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Default constructors

From cppreference.com
< cpp‎ | language

A default constructor is a constructor which can be called with no arguments (either defined with an empty parameter list, or with default arguments provided for every parameter). A type with a public default constructor is DefaultConstructible.

Contents

[edit] Syntax

ClassName ( ) ; (1)
ClassName :: ClassName ( ) body (2)
ClassName() = delete ; (3) (since C++11)
ClassName() = default ; (4) (since C++11)

[edit] Explanation

1) Declaration of a default constructor
2) Definition of the constructor outside the class body
3) Inhibiting the automatic generation of a default constructor
4) Explicitly forcing the automatic generation of a default constructor

ClassName is the identifier of the enclosing class

The default constructors are called when:

  • creating objects or arrays of static, thread-local, and automatic storage duration that are declared without an initializer, (T obj; or T arr[10];)
  • creating objects of dynamic storage duration when the new-expression is written without an initializer (new T;)
  • creating arrays of dynamic storage duration with the expression new T[n]
  • creating value-initialized temporary objects with the cast expression T().

[edit] Implicitly-declared default constructor

If no user-defined constructors of any kind are provided for a class type (struct, class, or union), the compiler will always declare a default constructor as an inline public member of its class.

If some user-defined constructors are present, the user may still force the generation of the implicitly declared constructor with the keyword default (since C++11)

If the implicitly-declared default constructor is not deleted or trivial, it is defined (that is, a function body is generated and compiled) by the compiler, and it has exactly the same effect as a user-defined constructor with empty body and empty initializer list. That is, it calls the default constructors of the bases and of the non-static members of this class.

[edit] Deleted implicitly-declared default constructor

The implicitly-declared or defaulted default constructor for class T is undefined (until C++11)defined as deleted(since C++11) if any of the following is true:

  • T has a member of reference type without a brace-or-equal initializer.(since C++11)
  • T has a const member without user-defined default constructor or a brace-or-equal initializer(since C++11).
  • T has a member (without a brace-or-equal initializer)(since C++11), which has a deleted default constructor, or its default constructor is ambiguous or inaccessible from this constructor.
  • T has a direct or virtual base which has a deleted default constructor, or it is ambiguous or inaccessible from this constructor.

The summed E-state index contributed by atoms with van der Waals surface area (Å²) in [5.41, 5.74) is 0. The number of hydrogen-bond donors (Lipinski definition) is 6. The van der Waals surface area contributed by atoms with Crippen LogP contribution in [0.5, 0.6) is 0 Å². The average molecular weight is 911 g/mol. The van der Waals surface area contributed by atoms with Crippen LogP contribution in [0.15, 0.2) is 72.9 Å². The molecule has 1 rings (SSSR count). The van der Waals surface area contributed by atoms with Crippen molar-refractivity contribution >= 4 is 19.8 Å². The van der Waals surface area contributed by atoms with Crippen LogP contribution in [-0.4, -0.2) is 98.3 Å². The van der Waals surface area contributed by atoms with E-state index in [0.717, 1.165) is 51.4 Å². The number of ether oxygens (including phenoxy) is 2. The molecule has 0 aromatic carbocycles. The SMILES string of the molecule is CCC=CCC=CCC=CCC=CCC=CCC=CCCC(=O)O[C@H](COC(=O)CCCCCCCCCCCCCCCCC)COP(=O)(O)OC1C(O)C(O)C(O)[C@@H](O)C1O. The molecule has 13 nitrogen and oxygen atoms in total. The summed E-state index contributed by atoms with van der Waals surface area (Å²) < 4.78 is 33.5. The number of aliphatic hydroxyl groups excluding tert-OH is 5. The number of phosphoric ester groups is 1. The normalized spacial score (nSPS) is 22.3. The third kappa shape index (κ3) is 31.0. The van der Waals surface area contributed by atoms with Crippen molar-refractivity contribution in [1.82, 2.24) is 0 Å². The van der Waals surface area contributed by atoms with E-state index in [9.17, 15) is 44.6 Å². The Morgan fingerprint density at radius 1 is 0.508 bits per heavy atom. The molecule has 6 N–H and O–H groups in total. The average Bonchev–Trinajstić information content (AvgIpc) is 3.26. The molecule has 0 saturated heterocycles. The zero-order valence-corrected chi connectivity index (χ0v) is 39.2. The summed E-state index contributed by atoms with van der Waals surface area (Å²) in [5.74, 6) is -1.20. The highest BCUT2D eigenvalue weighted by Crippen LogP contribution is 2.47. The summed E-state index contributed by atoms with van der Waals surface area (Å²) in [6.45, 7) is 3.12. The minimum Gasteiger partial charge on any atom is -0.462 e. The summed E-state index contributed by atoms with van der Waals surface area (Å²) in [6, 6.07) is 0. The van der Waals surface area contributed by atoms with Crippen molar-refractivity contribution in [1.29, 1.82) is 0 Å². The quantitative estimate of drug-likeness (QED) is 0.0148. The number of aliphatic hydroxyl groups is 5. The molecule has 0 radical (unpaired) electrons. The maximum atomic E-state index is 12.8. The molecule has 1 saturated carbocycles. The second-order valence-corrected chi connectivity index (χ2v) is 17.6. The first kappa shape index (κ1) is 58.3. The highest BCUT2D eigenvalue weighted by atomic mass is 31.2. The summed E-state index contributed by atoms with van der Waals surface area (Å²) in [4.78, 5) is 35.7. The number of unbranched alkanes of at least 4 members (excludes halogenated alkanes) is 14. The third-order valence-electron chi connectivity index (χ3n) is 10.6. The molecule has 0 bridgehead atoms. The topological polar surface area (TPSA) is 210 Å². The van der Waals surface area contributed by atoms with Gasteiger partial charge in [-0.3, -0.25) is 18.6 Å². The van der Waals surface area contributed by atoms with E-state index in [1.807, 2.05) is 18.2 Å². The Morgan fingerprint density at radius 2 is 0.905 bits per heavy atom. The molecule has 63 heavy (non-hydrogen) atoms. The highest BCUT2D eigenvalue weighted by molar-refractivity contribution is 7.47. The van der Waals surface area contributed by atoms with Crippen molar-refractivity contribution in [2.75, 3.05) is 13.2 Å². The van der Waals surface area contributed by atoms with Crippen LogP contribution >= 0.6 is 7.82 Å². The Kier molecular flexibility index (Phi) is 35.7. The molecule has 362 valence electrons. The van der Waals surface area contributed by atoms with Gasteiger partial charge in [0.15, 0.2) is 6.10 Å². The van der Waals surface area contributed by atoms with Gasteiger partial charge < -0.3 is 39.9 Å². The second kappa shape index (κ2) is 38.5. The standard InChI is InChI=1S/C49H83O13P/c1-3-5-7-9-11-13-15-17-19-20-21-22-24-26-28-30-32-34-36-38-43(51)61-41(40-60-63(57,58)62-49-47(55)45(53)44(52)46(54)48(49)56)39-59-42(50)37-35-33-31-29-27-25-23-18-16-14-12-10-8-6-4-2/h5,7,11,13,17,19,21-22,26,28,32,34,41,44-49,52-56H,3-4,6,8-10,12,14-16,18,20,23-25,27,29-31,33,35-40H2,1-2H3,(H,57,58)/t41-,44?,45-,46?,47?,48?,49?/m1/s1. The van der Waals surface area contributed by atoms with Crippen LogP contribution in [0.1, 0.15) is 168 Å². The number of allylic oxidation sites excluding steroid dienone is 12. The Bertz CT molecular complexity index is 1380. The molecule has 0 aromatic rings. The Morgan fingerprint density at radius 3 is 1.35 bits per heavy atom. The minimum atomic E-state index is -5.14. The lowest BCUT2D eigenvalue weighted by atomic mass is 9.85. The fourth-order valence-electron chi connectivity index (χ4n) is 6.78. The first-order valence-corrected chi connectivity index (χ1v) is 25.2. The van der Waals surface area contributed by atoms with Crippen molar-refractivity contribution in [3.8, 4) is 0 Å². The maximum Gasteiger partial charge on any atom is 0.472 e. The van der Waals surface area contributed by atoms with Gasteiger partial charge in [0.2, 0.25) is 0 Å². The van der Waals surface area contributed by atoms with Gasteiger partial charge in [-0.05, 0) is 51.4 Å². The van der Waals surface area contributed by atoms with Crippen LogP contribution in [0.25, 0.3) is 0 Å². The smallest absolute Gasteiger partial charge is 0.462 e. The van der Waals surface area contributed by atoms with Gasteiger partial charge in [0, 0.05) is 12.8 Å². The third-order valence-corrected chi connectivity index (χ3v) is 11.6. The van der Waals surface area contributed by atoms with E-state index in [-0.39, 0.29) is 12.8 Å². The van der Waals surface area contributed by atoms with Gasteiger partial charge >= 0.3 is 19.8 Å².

• T has a direct or virtual base which has a deleted destructor, or a destructor that is inaccessible from this constructor.
  • T is a union with at least one variant member with non-trivial default constructor.
(since C++11)
  • T is a union and all of its variant members are const.

[edit] Trivial default constructor

The implicitly-declared default constructor for class T is trivial (i.e. performs no action) if all of the following is true:

  • T has no virtual member functions
  • T has no virtual base classes
  • T has no non-static members with brace-or-equal initializers.
(since C++11)
  • Every direct base of T has a trivial default constructor
  • Every non-static member of class type has a trivial default constructor

A trivial default constructor is a constructor that performs no action. Objects with trivial default constructors can be created by using reinterpret_cast on any suitably aligned storage, e.g. on memory allocated with std::malloc. All data types compatible with the C language (POD types) are trivially default-constructible.

[edit] Example

struct A {
    int x;
    A(int x = 1) : x(x) {} // user-defined default ctor
};
struct B : A {
    // B::B() is implicitly-defined, calls A::A()
};
struct C {
    A obj;
    // C::C() is implicitly-defined, calls A::A()
};
struct D : A {
    D(int y) : A(y) {}
    // D::D() is not declared because another constructor exists
};
struct E : A
{
    E(int y) : A(y) {}
    E() = default; // explicitly defaulted, calls A::A()
};
 
struct F {
    int& ref; // reference member
    const int c; // const member
    // F::F() is implicitly declared as deleted
};
 
int main()
{
    A a;
    B b;
//  D d; // compile error
    E e;
//  F f; // compile error
}